The What's Next

This remains to be seen. Some think that this controversy is just a ploy by Netflix and/or Chappelle to grab more attention for the stand-up special, falling under the old belief that any press/media is good. Others are waiting to see if Netflix realizes the harm of allowing transphobia on their platform. Will this boost Chappelle's ratings enough to be worth the impact to his brand and his name? Will Netflix choose to harm an already marginalized community if it means more views of their content? Will transgender and allied Netflix employees be forced to choose between their safety and their paychecks?

Your Learning Opportunity

Often, companies consider that a small percentage of people identify as transgender and thus either ignore the population or choose to remain silent in the face of transphobia. While this may have been a common choice in the past, we cannot ignore research that shows that acceptance of transphobia is a gateway hatred for antisemitism, racism and neo-Nazi movements. In addition, the decision to remain silent when an at-risk community is attacked by someone tells everyone what the company values. In the case of Netflix, over 1000 employees walked out on October 20, not because one comic said transphobic things but because the leadership at Netflix refused to condemn transphobia.

Rather than waiting for such a controversy in your workplace, it is wise to have leadership make decisions about where the company stands. Netflix's workplace culture is so unique that co-founder and co-CEO Reed Hastings wrote a whole book about it. Now, Netflix employees are waiting to see if Hastings will stand by those cultural promises. Your employees will be watching where your leadership stands, too. Ironically, on Netflix's website's jobs section it states, "It's easy to write admirable values; it's harder to live them." Are you and your company living by values that reflect inclusion and respect for all?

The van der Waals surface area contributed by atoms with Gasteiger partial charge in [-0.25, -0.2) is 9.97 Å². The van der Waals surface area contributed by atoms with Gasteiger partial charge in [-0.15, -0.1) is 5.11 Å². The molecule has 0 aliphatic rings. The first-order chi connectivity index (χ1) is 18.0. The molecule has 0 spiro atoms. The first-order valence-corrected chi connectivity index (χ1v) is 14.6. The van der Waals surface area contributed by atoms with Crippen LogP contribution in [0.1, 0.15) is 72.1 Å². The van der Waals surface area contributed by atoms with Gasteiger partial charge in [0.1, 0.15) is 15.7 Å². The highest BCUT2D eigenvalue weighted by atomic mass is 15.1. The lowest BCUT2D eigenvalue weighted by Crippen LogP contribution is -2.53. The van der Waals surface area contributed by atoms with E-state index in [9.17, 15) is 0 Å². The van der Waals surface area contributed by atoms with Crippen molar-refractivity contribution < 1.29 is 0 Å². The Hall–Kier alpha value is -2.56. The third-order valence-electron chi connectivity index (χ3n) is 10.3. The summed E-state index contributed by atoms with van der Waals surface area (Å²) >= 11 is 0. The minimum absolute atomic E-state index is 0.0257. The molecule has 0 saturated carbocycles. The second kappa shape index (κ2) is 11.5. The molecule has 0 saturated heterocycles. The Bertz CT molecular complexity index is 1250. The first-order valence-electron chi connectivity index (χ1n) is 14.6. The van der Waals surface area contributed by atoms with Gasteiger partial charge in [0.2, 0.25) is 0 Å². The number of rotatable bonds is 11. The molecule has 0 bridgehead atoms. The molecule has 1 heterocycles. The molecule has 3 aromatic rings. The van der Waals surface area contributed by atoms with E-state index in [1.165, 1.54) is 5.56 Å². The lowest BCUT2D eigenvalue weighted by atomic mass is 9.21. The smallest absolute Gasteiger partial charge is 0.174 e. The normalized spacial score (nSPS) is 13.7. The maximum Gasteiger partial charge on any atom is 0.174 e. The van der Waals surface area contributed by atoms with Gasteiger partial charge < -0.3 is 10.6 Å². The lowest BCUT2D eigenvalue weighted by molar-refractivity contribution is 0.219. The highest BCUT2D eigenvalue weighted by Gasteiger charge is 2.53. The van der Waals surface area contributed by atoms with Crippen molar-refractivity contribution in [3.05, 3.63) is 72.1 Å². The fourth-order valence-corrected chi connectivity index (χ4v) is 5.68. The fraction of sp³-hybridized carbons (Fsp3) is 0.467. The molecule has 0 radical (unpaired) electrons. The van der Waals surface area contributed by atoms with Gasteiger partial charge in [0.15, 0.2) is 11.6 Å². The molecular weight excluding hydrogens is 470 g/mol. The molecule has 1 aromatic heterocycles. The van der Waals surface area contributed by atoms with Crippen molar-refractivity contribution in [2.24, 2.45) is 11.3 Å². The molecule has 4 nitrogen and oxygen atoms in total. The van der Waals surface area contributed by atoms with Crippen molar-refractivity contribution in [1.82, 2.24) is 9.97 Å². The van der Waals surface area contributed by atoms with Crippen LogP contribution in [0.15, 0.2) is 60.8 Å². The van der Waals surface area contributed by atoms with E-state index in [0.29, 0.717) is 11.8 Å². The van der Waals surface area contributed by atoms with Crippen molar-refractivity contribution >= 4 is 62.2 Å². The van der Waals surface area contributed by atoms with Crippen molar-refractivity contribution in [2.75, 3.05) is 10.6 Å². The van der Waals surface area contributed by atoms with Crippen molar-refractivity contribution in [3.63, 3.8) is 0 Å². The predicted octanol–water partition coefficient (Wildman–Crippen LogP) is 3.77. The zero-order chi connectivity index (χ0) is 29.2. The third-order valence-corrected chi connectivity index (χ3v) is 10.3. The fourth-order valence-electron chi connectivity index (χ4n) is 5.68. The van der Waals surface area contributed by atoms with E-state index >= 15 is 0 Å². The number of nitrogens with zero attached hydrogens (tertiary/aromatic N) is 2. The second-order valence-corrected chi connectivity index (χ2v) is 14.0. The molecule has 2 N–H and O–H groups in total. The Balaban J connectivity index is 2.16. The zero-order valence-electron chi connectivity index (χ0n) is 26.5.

How to Stand Up

So often, we want to do better but lack the insight into how. Here are some exclusive MediaVillage LGBT+ Advancing tips:

Acknowledge: When the LGBT+ community is experiencing harm or loss, don't ignore it. Whether it's the Chappelle special, a new law that undermines transgender youth, or something in your own company, recognize that this is traumatizing for your transgender employees and those who prioritize LGBT+ inclusion. You can do this in group settings and in leadership meetings.

Adjust: Today and as your company grows, consider where there are missed opportunities to be inclusive. Make the changes. Whether it's representation in commercials or shows, lack of inclusion in company policies, or how new jobs are advertised, when you see that better can be done, do better.

Adapt: Help your employees who may struggle with inclusion. Offer trainings, promote the pieces by LGBT+ Advancing and others via company-wide e-mails, celebrate Pride month and LGBT+ history month, and prioritize everyone growing to become more inclusive via increased knowledge.

Accept: Be intentional in what your LGBT+ employees need. It isn't just about hitting hiring matrix goals; it's about ensuring that employees feel wanted and valued for who they are, it's about mentoring them to grow, and it's about retaining them over time.

Achieve: As inclusion thrives in your workplace, the increased variety of voices in every area of your company will result in better ideas, more creativity and a stronger likelihood of professional success that is supported by a company culture that allows everyone to thrive collectively and individually. Then, as others celebrate you or ask your company's secret, encourage them to become more inclusive, too!